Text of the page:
Why Do Planets Shine?

Planets shine because they reflect sunlight. Unlike stars, planets do not produce their own natural light. Their close proximity to Earth allows them to reflect enough sunlight to make many of them visible in the night sky.

Stars produce their own light through a constant process of nuclear fusion, where hydrogen atoms fuse to form helium. Nuclear fusion produces energy emitted as photons, which makes the stars shine. Stars are quite large but appear small because of their great distance from Earth. Planets appear the same size as stars in the night sky because they are much smaller than stars and much closer to Earth. Both stars and planets shine, but planets are close enough to Earth to reflect a steady, flat light that originates from the sun, while stars twinkle because of disturbances in Earth's atmosphere.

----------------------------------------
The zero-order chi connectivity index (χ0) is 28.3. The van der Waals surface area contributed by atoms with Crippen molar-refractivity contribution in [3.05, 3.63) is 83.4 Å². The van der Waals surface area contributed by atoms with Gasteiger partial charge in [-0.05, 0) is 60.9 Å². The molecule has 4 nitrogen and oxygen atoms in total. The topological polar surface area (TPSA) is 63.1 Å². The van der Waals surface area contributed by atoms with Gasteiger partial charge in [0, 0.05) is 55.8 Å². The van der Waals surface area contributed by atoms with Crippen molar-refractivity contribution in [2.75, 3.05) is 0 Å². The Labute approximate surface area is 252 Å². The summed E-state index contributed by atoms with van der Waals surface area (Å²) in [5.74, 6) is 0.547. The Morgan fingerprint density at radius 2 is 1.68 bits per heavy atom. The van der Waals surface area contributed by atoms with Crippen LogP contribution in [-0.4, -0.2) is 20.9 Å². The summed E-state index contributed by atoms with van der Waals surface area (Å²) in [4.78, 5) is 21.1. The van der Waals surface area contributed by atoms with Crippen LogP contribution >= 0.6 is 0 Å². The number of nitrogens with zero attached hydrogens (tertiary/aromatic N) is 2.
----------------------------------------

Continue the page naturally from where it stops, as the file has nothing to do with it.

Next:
Mercury, Venus, Mars, Jupiter and Saturn shine the brightest and are known as naked eye planets because they are visible to people without the assistance of a telescope. The planets are visible throughout the year, except when they are too close to the sun. Planets are distinguishable from stars in the sky because they change position from night to night while stars remain stationary.